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KSU’s Year of Korea


Korea, situated between powerful neighbors - China and Japan, is often overlooked and is poorly understood by the majority of Americans. This is true despite the fact that the United States fought a major war in Korea and for more than half a century has had a continuous military presence there. Today, there are over 38,000 U.S. troops stationed in Korea.  It can be said that the Cold War started in Korea and continues to this day.  The connections between Korea and the United States are many and significant. For example, there are more than 1 million Korean-American citizens living in the United States today and Korean company brands have become household names throughout the United States. Recognizing the importance of Korea, Kennesaw State University (KSU) has designated the 2009-2010 academic year as the Year of Korea.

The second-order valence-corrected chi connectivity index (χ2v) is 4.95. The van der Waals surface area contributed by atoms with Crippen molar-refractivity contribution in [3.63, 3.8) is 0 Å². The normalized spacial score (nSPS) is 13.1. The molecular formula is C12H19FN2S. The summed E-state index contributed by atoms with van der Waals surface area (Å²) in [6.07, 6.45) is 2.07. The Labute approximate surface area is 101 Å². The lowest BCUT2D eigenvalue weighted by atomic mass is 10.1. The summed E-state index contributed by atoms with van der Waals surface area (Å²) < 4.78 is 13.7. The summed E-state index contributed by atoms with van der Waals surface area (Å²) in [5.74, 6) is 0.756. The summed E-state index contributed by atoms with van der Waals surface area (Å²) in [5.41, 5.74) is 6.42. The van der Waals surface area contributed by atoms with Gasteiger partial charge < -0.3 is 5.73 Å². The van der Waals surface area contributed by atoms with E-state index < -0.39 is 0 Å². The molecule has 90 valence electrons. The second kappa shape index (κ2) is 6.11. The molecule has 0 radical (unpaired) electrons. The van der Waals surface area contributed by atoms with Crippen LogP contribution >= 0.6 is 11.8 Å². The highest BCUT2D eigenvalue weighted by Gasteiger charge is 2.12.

The Year of Korea aims to help the KSU community develop a greater appreciation for and understanding of Korea’s rich history and importance in the modern world. During the fall semester, most of the lectures will address historical topics, introducing our audiences to some of the deeply ingrained cultural values and norms of Korean society including Confucian and Buddhist influences. In the spring semester, the series will address more contemporary issues such as Korea’s role as a place of innovation developing cutting edge technologies; the Korean Wave pop culture that is famous throughout Asia and beyond; the role of Korean-Americans in building transnational bridges between the United States and Korea; the likelihood of reunification of the Korean peninsula and the current state of affairs in North Korea; and many other topics.

If you have any questions related to the program, please contact Dr. Dan Paracka or Ms. Maggie Scott at 770-423-6336.